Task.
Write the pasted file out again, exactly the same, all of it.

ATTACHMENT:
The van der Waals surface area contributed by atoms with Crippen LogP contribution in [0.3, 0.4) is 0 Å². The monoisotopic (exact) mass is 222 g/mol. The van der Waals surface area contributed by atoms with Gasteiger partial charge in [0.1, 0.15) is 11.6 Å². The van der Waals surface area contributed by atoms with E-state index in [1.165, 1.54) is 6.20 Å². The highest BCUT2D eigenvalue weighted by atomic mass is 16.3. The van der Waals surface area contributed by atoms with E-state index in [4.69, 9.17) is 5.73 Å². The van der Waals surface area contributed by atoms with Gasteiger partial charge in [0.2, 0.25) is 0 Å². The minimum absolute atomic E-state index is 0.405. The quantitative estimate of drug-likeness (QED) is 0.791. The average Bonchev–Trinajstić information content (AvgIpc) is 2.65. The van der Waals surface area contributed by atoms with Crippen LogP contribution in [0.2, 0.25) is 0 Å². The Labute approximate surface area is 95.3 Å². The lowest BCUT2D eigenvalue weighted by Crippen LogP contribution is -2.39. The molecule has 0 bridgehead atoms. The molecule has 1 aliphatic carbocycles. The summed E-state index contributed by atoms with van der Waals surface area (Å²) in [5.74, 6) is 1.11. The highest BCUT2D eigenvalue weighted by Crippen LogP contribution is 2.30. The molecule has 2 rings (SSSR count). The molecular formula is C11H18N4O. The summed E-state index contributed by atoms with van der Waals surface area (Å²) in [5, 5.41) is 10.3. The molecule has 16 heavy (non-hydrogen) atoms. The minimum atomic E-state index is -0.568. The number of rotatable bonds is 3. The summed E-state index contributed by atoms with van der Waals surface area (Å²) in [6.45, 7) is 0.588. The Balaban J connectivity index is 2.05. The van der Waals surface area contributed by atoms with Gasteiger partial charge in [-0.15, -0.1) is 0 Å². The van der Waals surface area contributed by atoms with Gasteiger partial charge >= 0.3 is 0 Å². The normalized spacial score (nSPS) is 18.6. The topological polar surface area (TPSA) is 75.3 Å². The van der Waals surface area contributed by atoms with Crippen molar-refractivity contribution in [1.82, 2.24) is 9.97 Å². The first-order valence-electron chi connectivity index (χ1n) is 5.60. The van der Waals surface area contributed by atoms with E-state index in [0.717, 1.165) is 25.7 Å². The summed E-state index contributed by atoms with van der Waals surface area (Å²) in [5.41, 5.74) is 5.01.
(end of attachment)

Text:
The van der Waals surface area contributed by atoms with Crippen LogP contribution in [0.3, 0.4) is 0 Å². The monoisotopic (exact) mass is 222 g/mol. The van der Waals surface area contributed by atoms with Gasteiger partial charge in [0.1, 0.15) is 11.6 Å². The van der Waals surface area contributed by atoms with E-state index in [1.165, 1.54) is 6.20 Å². The highest BCUT2D eigenvalue weighted by atomic mass is 16.3. The van der Waals surface area contributed by atoms with E-state index in [4.69, 9.17) is 5.73 Å². The van der Waals surface area contributed by atoms with Gasteiger partial charge in [0.2, 0.25) is 0 Å². The minimum absolute atomic E-state index is 0.405. The quantitative estimate of drug-likeness (QED) is 0.791. The average Bonchev–Trinajstić information content (AvgIpc) is 2.65. The van der Waals surface area contributed by atoms with Crippen LogP contribution in [0.2, 0.25) is 0 Å². The Labute approximate surface area is 95.3 Å². The lowest BCUT2D eigenvalue weighted by Crippen LogP contribution is -2.39. The molecule has 0 bridgehead atoms. The molecule has 1 aliphatic carbocycles. The summed E-state index contributed by atoms with van der Waals surface area (Å²) in [5.74, 6) is 1.11. The highest BCUT2D eigenvalue weighted by Crippen LogP contribution is 2.30. The molecule has 2 rings (SSSR count). The molecular formula is C11H18N4O. The summed E-state index contributed by atoms with van der Waals surface area (Å²) in [5, 5.41) is 10.3. The molecule has 16 heavy (non-hydrogen) atoms. The minimum atomic E-state index is -0.568. The number of rotatable bonds is 3. The summed E-state index contributed by atoms with van der Waals surface area (Å²) in [6.45, 7) is 0.588. The Balaban J connectivity index is 2.05. The van der Waals surface area contributed by atoms with Gasteiger partial charge in [-0.15, -0.1) is 0 Å². The van der Waals surface area contributed by atoms with Gasteiger partial charge >= 0.3 is 0 Å². The normalized spacial score (nSPS) is 18.6. The topological polar surface area (TPSA) is 75.3 Å². The van der Waals surface area contributed by atoms with Crippen molar-refractivity contribution in [1.82, 2.24) is 9.97 Å². The first-order valence-electron chi connectivity index (χ1n) is 5.60. The van der Waals surface area contributed by atoms with E-state index in [0.717, 1.165) is 25.7 Å². The summed E-state index contributed by atoms with van der Waals surface area (Å²) in [5.41, 5.74) is 5.01.